This post includes affiliate links which help support Stay gold Autumn. An * before the book title shows that I chose this book from a reviewing program to offer my honest opinion on the book.
I read some good books this month and was able to get out of the reading rut that I’ve been in here lately. Admittedly, I decided to change my yearly goal this year to around 30 😉 . It seemed that as behind as I have gotten that I didn’t want to punish myself with reading 52 books this year. Also, I’m happy to say that after a few months being on the waiting list for The Magnolia Story at the library, I was able to read it and it was totally worth it!
My book reviews are below and you’re welcome to join the reading roundup with other bloggers. I use Goodreads rating system for my reviews; you’re welcome to add me by clicking here. I’m excited to see what you read!
*Working Class to College: The Promise and Peril Facing Blue-Collar America by Robert Owen Carr I decided to pick up this book thinking it would be a politically charged one. I wanted something meatier than my current reads and as someone who grew up in blue collared America, I was really interested to see what Carr had to say. Carr tells a lot of eye opening facts that are both insightful and helpful to understanding how a lot of people see the college system. Carr explains what he learned from growing up with a very poor childhood, but also pitfalls that many first generation college students and their families take on that lead to crushing debt. Admirably while giving facts and suggestions for parents and students alike, he tells about his mentoring and scholarship program he created to give back to the same community that brought him up. Carr made it his mission to help students and he has. I would recommend this to parents who have children in middle school (but honestly, much earlier) so they can begin setting achievable financial goals and learn more about preparing children for college. The only reason why I did not give this book a higher rating is because he discussed his mentoring program so much that I often found myself skimming these sections.
The Magnolia Story by Chip and Joanna Gaines // 5 stars
Everyone knows Chip and Joanna Gaines from Fixer Upper, but I sure did love knowing more about their back story and what makes them really tick. I absolutely loved this book, I love them, and this might be one of my favorite biographies I have ever read! The writing format switches back and forth between the husband and wife duo by using different fonts. I think a lot of people who watch the show might think that they just had connections and that’s how they got where they did. However, I loved reading about how much grit the couple has and what a entrepreneurial spirit Chip has. The Gaines family is so much more than a TV family. They have so much substance, are just really interesting, and the whole time I read the book I found it incredibly easy to relate to them and root for them along their journey. My favorite part of the book is that I found it more story oriented than self-promotional. A huge turn off for me is when writers try to sell you products the whole book, rather, I felt like I was just sitting in my family room listening to them talk. I would definitely recommend to anyone!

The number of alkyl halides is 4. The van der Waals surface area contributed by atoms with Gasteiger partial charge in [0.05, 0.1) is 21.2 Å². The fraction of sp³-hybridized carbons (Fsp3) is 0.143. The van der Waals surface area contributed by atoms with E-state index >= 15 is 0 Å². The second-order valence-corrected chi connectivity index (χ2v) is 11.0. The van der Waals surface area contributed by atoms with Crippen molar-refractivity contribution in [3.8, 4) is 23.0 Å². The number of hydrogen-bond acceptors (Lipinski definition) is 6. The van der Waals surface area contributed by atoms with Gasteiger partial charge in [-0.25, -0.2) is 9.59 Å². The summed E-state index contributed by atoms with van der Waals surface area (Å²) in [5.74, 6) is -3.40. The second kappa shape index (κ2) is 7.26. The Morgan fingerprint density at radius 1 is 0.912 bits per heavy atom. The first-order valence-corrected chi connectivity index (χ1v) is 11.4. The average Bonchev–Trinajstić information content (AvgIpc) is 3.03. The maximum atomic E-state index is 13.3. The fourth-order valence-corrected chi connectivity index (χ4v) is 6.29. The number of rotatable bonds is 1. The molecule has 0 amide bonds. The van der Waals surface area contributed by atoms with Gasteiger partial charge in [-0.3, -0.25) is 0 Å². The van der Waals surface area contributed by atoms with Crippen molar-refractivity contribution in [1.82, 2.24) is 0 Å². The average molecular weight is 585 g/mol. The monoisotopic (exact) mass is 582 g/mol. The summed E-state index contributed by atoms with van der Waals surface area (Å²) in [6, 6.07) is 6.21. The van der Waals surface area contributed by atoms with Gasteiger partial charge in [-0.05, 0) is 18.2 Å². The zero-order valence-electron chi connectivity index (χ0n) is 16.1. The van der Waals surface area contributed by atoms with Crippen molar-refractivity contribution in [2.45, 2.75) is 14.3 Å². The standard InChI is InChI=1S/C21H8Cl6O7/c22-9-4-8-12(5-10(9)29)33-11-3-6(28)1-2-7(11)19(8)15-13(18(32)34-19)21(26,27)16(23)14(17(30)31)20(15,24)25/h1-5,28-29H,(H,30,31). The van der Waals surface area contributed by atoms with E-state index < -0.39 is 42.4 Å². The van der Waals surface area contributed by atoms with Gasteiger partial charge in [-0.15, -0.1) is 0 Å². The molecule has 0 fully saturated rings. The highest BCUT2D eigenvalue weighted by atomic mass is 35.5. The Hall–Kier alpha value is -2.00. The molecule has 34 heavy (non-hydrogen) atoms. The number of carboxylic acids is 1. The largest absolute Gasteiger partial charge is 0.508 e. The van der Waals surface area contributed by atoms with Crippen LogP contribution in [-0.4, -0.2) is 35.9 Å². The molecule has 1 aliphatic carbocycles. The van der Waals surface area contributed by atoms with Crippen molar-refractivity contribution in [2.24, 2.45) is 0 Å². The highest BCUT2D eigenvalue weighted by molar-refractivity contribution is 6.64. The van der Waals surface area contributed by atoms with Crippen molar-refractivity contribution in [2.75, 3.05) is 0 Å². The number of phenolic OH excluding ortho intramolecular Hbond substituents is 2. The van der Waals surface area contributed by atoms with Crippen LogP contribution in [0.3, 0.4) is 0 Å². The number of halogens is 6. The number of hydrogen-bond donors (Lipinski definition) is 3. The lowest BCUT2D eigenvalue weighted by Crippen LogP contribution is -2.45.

*The Spirituality of Jane Austen by Paula Hollingsworth // 5 stars
I have admittedly only read one novel by Jane Austen, but I love historical books that give more insight to authors. Paula Hollingsworth really did a great job at compiling historic facts through letters and Austen’s own writings to really illuminate Austen’s world. I found myself learning many different influences that Austen had in her family from her own father who was a pastor, her educational upbringing, the realization that she had a disabled brother, and interesting cultural facts of the time. Even if you aren’t the religious type and you love Austen, I would recommend this book because Hollingsworth really brings a really beautiful biographical account of Austen. I feel in the future when I read works of Austen that I will be able to understand a lot more of the nuances of writing as well as understand why she portrayed characters in the way she did from this read.
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